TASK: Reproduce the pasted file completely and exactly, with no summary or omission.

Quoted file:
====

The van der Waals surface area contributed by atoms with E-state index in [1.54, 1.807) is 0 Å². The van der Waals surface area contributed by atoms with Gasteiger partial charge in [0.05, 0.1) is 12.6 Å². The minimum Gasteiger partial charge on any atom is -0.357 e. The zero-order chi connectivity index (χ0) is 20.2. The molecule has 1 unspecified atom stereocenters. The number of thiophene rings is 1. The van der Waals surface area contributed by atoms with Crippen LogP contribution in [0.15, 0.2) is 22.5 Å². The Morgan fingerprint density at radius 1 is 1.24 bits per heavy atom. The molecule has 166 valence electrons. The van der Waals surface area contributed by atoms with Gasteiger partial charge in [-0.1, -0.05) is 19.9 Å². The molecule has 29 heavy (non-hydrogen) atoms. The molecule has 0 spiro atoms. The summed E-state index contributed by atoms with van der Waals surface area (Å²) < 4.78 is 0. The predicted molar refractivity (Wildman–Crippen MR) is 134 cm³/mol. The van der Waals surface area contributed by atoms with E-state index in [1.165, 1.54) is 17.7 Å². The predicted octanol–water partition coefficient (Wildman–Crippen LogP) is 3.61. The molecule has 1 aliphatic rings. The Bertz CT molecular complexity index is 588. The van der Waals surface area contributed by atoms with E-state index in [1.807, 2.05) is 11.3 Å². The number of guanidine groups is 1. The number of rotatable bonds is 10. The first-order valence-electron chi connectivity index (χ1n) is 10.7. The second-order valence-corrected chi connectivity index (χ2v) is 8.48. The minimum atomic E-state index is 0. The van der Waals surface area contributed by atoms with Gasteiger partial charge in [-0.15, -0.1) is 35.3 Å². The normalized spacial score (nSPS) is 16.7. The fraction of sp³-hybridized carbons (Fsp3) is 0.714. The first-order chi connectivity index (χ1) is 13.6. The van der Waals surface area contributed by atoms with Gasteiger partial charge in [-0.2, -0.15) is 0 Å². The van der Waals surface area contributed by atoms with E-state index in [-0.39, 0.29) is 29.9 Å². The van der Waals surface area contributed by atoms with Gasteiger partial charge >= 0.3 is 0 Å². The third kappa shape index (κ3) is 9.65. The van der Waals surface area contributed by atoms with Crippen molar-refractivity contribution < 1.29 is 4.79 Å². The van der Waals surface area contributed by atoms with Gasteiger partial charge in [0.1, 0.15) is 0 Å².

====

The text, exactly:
The van der Waals surface area contributed by atoms with E-state index in [1.54, 1.807) is 0 Å². The van der Waals surface area contributed by atoms with Gasteiger partial charge in [0.05, 0.1) is 12.6 Å². The minimum Gasteiger partial charge on any atom is -0.357 e. The zero-order chi connectivity index (χ0) is 20.2. The molecule has 1 unspecified atom stereocenters. The number of thiophene rings is 1. The van der Waals surface area contributed by atoms with Crippen LogP contribution in [0.15, 0.2) is 22.5 Å². The Morgan fingerprint density at radius 1 is 1.24 bits per heavy atom. The molecule has 166 valence electrons. The van der Waals surface area contributed by atoms with Gasteiger partial charge in [-0.1, -0.05) is 19.9 Å². The molecule has 29 heavy (non-hydrogen) atoms. The molecule has 0 spiro atoms. The summed E-state index contributed by atoms with van der Waals surface area (Å²) < 4.78 is 0. The predicted molar refractivity (Wildman–Crippen MR) is 134 cm³/mol. The van der Waals surface area contributed by atoms with E-state index in [1.165, 1.54) is 17.7 Å². The predicted octanol–water partition coefficient (Wildman–Crippen LogP) is 3.61. The molecule has 1 aliphatic rings. The Bertz CT molecular complexity index is 588. The van der Waals surface area contributed by atoms with E-state index in [1.807, 2.05) is 11.3 Å². The number of guanidine groups is 1. The number of rotatable bonds is 10. The first-order valence-electron chi connectivity index (χ1n) is 10.7. The second-order valence-corrected chi connectivity index (χ2v) is 8.48. The minimum atomic E-state index is 0. The van der Waals surface area contributed by atoms with Gasteiger partial charge in [-0.15, -0.1) is 35.3 Å². The normalized spacial score (nSPS) is 16.7. The fraction of sp³-hybridized carbons (Fsp3) is 0.714. The first-order chi connectivity index (χ1) is 13.6. The van der Waals surface area contributed by atoms with Gasteiger partial charge in [-0.2, -0.15) is 0 Å². The van der Waals surface area contributed by atoms with E-state index in [-0.39, 0.29) is 29.9 Å². The van der Waals surface area contributed by atoms with Gasteiger partial charge >= 0.3 is 0 Å². The third kappa shape index (κ3) is 9.65. The van der Waals surface area contributed by atoms with Crippen molar-refractivity contribution < 1.29 is 4.79 Å². The van der Waals surface area contributed by atoms with Gasteiger partial charge in [0.1, 0.15) is 0 Å².